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Representations of race and romance in eighteenth-century English novels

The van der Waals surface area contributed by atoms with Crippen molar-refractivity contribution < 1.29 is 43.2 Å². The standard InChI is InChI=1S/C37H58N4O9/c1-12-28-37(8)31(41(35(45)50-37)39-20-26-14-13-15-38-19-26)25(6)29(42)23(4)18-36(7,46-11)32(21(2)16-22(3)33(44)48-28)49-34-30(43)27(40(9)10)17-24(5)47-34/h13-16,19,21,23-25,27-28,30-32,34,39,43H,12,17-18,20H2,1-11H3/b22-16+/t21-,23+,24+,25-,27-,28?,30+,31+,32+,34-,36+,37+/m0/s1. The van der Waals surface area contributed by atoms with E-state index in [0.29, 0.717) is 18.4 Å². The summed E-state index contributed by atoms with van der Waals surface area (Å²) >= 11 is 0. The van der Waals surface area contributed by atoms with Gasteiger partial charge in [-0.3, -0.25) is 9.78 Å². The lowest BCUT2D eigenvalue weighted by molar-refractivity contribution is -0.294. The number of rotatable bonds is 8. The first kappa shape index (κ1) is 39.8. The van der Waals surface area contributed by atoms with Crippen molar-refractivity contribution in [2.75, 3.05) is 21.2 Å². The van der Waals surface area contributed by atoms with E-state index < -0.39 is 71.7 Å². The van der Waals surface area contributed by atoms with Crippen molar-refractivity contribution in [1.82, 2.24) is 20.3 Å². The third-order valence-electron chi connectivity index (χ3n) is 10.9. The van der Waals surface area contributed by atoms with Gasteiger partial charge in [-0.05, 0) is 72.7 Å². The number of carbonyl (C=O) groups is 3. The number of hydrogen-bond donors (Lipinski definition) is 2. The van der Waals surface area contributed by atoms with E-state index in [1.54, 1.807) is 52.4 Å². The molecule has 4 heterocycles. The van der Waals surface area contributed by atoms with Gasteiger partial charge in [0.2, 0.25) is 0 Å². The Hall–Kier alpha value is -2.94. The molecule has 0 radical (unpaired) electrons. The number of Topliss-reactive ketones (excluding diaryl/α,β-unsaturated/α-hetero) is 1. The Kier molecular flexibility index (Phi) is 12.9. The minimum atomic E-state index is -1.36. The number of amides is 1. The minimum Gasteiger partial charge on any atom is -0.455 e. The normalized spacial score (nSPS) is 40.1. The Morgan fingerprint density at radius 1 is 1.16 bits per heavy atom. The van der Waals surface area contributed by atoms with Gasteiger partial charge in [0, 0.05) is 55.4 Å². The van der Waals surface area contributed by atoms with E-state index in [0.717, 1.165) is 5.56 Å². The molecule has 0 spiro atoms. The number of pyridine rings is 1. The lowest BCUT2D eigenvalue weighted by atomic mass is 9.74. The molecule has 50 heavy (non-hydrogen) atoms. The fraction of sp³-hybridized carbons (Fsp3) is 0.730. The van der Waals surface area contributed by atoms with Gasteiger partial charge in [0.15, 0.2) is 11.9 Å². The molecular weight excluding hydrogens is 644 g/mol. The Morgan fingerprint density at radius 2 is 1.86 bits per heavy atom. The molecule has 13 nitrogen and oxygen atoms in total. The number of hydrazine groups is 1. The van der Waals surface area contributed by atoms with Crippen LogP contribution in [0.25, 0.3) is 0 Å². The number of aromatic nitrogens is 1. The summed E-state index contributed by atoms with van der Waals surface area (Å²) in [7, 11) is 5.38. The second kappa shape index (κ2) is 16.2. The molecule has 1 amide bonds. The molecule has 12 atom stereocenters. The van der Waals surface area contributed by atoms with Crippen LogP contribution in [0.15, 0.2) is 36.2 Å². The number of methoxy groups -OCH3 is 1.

My dissertation analyzes how eighteenth-century novels were still invested in the continuation of the romance and need to be read in the historical context of English interactions with other cultures, in particular those of the Ottoman Empire. Chapter One sets up the racial model of romance and demonstrates how it fit into English politics by contrasting the reinterpretations of Aphra Behn's Oroonoko (1688) throughout the eighteenth century as the protagonist's cultural affiliations shifts from Islamic to "pagan" African as the prose narrative's use of romance tropes to support Behn's royalist politics is replaced, eventually leading to the narrative's association with the abolition of the transatlantic slave trade. Chapter Two shifts to the establishment of the "Arabick Interest" in Restoration and early eighteenth- century England by examining the contesting reactions to the influence of Islam on English identity through its analysis of England's translations between 1671 and 1708 of the philosophical romance Muhammad Ibn Tufayl's Hayy Ibn Yaqzan as well as the anxieties causes by a Protestant -Islamic connection in Daniel Defoe's Robinson Crusoe (1719). The second half of this dissertation adds the discussion of women as another "third term" like romance and Islamic influence. Chapter Three's discussion of Samuel Johnson's Rasselas (1759) and Charlotte Lennox's The Female Quixote (1752) both use romance elements to reference an older form of history writing, one in which the boundaries between romance and fact are porous, to critique English concepts of difference, especially those of gender or culture, in favor of a more universalized view of the world. Their works responded to a mid eighteenth-century shift as England began to emerge as a global power. Chapter Four combines the elements of race, religion and gender from the preceding chapters in its reading of Charlotte Dacre's Zofloya (1806), of which I argue that even though she does not explicitly argue for increased legal rights or social freedoms for women, Dacre's presentations of the dangers to society through its enforcement of feminine passivity implicitly demonstrates a need to create a society where women are educated to be free subjects and independent of patriarchal control

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